Donald Trump says he hates what lobbyists and super PACs are doing to our political system. According to him, his most attractive quality as a candidate—besides, obviously, his terrific looks—is his wealth, because it means Trump will never find himself beholden to anyone but Trump.
At a press conference in Dubuque, Iowa, on Tuesday evening, Trump told reporters, “I know the system better than anybody. The fact is that whether it’s Jeb, or Hillary, or any of ’em—they’re all controlled by these people! And the people that control them are the special interests, the lobbyists and the donors.”
He smiled slightly.
“You know what’s nice about me?” he asked. “I don’t need anybody’s money.”
In practice, however, the candidate seems willing to associate himself with just about anyone offering support—even if that support comes in the form of everything he hates rolled into one: a super PAC run by lobbyists.
On July 1, a pro-Trump super PAC, Make America Great Again PAC, filed with the FEC.
The organization listed on its paperwork a New York City address, which Bloomberg traced to a Midtown FedEx store. The address the PAC provided for supporters to mail their checks to was a Midtown UPS store. Calls to the group’s listed phone number went unanswered, as did an email. The treasurer who submitted the form to the FEC signed it “Les Caldwell,” short for Leslie, and Leslie refused to comment on the record to Politico, while just about every Leslie Caldwell listed in New York chose not to answer or return any of my calls.
Curiously, a closer look at the group’s filing reveals a return address not in New York City but in Colorado.
That address belongs to Jon Anderson, a lobbyist whose “practice is focused on corporate compliance and representing clients before federal, state and local government,” according to the website of his firm, Holland & Hart.
A consultant for the PAC, Mike Ciletti, also from Colorado, is also a lobbyist. He has his own group, New West Public Affairs, which he co-founded in 2009, according to his LinkedIn profile. His clients include the Community Financial Services Association, the trade association for payday lenders, which are often accused of predatory lending.
Anderson didn’t return a call, and Ciletti responded to interview requests with frustration that his activity with the PAC had placed him in the spotlight. “Personally I am waiting to see what other email addresses, phone numbers you can find to try to reach me at. Hats off to you,” he said in an email. “I am not interested in going on the record at this point, perhaps in the future. The focus should be on the candidates.”
At first glance, Make America Great Again PAC seems like it could be a so-called scam PAC, or a fake political operation intended to do nothing more than help its founders get rich. Scam PACs have been cropping up since the rise of the Tea Party. A Politico investigation in January found that of the $43 million that 33 PACs together raised in the 2014 election cycle, only $3 million was spent on candidates. The rest, well…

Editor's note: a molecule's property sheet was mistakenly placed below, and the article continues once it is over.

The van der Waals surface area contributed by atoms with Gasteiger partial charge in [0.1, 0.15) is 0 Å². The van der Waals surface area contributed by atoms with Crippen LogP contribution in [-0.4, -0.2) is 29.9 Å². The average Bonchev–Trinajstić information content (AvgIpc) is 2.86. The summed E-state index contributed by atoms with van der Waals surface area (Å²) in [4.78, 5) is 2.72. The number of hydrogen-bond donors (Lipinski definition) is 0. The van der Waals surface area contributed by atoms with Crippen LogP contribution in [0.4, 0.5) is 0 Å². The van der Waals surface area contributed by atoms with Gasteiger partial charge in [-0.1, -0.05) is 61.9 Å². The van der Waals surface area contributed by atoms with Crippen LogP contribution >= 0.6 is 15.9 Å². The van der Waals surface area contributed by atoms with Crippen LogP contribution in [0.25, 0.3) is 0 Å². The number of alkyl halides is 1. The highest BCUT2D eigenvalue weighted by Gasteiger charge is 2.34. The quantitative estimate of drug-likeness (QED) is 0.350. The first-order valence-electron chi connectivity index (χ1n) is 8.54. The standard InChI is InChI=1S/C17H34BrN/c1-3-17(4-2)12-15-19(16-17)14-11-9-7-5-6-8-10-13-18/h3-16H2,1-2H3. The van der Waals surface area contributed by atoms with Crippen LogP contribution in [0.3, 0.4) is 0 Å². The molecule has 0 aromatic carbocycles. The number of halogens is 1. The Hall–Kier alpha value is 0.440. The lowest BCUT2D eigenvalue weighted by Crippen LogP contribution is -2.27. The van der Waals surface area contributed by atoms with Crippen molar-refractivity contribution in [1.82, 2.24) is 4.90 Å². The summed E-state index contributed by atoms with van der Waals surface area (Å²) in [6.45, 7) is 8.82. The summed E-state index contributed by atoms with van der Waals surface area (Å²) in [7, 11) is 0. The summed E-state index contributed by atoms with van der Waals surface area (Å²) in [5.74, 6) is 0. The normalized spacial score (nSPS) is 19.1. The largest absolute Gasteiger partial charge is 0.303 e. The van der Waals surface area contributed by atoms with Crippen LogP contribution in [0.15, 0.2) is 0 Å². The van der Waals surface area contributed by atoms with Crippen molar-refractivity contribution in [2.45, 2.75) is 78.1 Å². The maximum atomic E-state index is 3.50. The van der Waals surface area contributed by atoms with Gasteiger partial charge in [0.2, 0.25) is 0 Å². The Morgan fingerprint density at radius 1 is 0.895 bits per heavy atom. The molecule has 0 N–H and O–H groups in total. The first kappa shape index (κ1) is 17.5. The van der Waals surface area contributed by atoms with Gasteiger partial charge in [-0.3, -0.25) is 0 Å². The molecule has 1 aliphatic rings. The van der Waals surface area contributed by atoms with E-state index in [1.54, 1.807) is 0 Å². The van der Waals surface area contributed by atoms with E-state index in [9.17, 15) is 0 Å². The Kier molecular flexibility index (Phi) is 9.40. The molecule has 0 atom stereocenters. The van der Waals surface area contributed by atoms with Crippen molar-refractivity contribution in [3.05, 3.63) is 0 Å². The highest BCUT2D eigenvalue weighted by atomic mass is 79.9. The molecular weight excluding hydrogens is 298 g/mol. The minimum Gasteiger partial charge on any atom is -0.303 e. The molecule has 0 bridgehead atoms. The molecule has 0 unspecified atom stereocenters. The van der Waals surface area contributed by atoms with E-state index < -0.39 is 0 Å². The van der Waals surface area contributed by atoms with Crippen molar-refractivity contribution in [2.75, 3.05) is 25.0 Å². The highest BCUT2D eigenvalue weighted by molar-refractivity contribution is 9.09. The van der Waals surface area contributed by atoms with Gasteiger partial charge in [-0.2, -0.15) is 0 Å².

But Trump seemed to quash those concerns when in mid-July he attended a 200-person fundraiser organized by Make America Great Again PAC at a private home in Manhattan. “It was a combination of friends that have known Mr. Trump for years while others were meeting with him for the first time,” press-shy Ciletti told the press.
Make America Great Again PAC is one of four PACs supporting Trump’s candidacy, though it is the only one to receive his endorsement in the form of a fundraiser appearance.
It might even be said that, when you really assess the pillars of Trump’s campaign platform, he might be known as the Buddy Roemer of 2016—if Trump weren’t so bombastic and intent on incessant racial insensitivity.
To the extent that he is selling a political philosophy, it’s this: “I’m really rich.” He’s not just bragging when he says that. What he means is that the system is so broken that anyone who is not really rich is at the mercy of their financial backers. “I’m really rich” is Trump’s way of saying he is, by virtue of his terrific wealth, incorruptible.
Trump is a cynic. In his view, the only way to fix the broken process by which candidates are elected using massive sums of money funneled to them by shadow organizations and power-hungry billionaires looking to get favors in return is to evade the process altogether by supporting someone like him—someone with the capacity to be their own biggest donor, and thus to answer to no one but themselves.
In his June 16 announcement speech, Trump mentioned lobbyists six times.
“I’ve watched politicians,” he said. “They will never make America great again. They don’t even have a chance. They’re controlled fully—they’re controlled fully by the lobbyists, and by the special interests, fully.”
Ford Motor, Trump complained, was going to build a $2.5 billion car factory in Mexico, and if anyone besides him were president, they couldn’t do a thing to stop it. “They’re going to get a call from the donors or probably from the lobbyist for Ford and say, ‘You can’t do that to Ford, because Ford takes care of me and I take care of you, and you can’t do that to Ford.’”
President Trump, of course, could do whatever he pleased to Ford. “I’m using my own money,” he said. “I’m not using the lobbyists. I’m not using donors. I don’t care. I’m really rich.”